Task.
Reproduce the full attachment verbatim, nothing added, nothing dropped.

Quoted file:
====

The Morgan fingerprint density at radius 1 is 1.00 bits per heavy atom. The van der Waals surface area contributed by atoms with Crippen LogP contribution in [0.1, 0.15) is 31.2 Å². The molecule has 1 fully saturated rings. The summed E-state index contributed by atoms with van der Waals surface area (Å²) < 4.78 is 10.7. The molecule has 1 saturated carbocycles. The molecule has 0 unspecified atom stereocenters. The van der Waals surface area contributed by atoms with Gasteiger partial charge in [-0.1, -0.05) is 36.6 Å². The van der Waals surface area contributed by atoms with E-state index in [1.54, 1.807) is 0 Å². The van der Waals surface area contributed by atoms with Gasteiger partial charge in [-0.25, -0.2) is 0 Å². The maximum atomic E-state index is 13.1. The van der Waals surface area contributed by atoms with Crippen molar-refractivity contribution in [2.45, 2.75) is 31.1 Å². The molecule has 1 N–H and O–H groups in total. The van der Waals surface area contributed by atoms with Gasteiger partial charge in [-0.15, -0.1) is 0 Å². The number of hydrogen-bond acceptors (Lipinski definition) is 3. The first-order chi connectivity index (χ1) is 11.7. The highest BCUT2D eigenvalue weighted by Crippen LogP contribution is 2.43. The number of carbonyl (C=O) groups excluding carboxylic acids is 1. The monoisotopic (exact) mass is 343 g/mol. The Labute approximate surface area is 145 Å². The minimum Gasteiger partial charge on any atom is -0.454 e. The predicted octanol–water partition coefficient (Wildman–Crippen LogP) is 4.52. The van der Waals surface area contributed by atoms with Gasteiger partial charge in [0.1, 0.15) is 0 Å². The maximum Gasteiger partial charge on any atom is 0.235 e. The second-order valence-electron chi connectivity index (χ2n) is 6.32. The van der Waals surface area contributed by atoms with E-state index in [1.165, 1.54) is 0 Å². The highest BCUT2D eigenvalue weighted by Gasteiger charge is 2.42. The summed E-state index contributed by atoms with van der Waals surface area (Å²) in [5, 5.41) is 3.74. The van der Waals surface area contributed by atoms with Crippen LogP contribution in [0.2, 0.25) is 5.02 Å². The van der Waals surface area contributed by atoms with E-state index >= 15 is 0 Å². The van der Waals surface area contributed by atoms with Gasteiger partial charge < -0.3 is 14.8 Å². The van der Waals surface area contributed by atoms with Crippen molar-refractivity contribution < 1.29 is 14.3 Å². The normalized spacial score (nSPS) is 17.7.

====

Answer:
The Morgan fingerprint density at radius 1 is 1.00 bits per heavy atom. The van der Waals surface area contributed by atoms with Crippen LogP contribution in [0.1, 0.15) is 31.2 Å². The molecule has 1 fully saturated rings. The summed E-state index contributed by atoms with van der Waals surface area (Å²) < 4.78 is 10.7. The molecule has 1 saturated carbocycles. The molecule has 0 unspecified atom stereocenters. The van der Waals surface area contributed by atoms with Gasteiger partial charge in [-0.1, -0.05) is 36.6 Å². The van der Waals surface area contributed by atoms with E-state index in [1.54, 1.807) is 0 Å². The van der Waals surface area contributed by atoms with Gasteiger partial charge in [-0.25, -0.2) is 0 Å². The maximum atomic E-state index is 13.1. The van der Waals surface area contributed by atoms with Crippen molar-refractivity contribution in [2.45, 2.75) is 31.1 Å². The molecule has 1 N–H and O–H groups in total. The van der Waals surface area contributed by atoms with Gasteiger partial charge in [-0.15, -0.1) is 0 Å². The number of hydrogen-bond acceptors (Lipinski definition) is 3. The first-order chi connectivity index (χ1) is 11.7. The highest BCUT2D eigenvalue weighted by Crippen LogP contribution is 2.43. The number of carbonyl (C=O) groups excluding carboxylic acids is 1. The monoisotopic (exact) mass is 343 g/mol. The Labute approximate surface area is 145 Å². The minimum Gasteiger partial charge on any atom is -0.454 e. The predicted octanol–water partition coefficient (Wildman–Crippen LogP) is 4.52. The van der Waals surface area contributed by atoms with Gasteiger partial charge in [0.1, 0.15) is 0 Å². The maximum Gasteiger partial charge on any atom is 0.235 e. The second-order valence-electron chi connectivity index (χ2n) is 6.32. The van der Waals surface area contributed by atoms with E-state index in [1.165, 1.54) is 0 Å². The highest BCUT2D eigenvalue weighted by Gasteiger charge is 2.42. The summed E-state index contributed by atoms with van der Waals surface area (Å²) in [5, 5.41) is 3.74. The van der Waals surface area contributed by atoms with Crippen LogP contribution in [0.2, 0.25) is 5.02 Å². The van der Waals surface area contributed by atoms with E-state index >= 15 is 0 Å². The van der Waals surface area contributed by atoms with Gasteiger partial charge < -0.3 is 14.8 Å². The van der Waals surface area contributed by atoms with Crippen molar-refractivity contribution < 1.29 is 14.3 Å². The normalized spacial score (nSPS) is 17.7.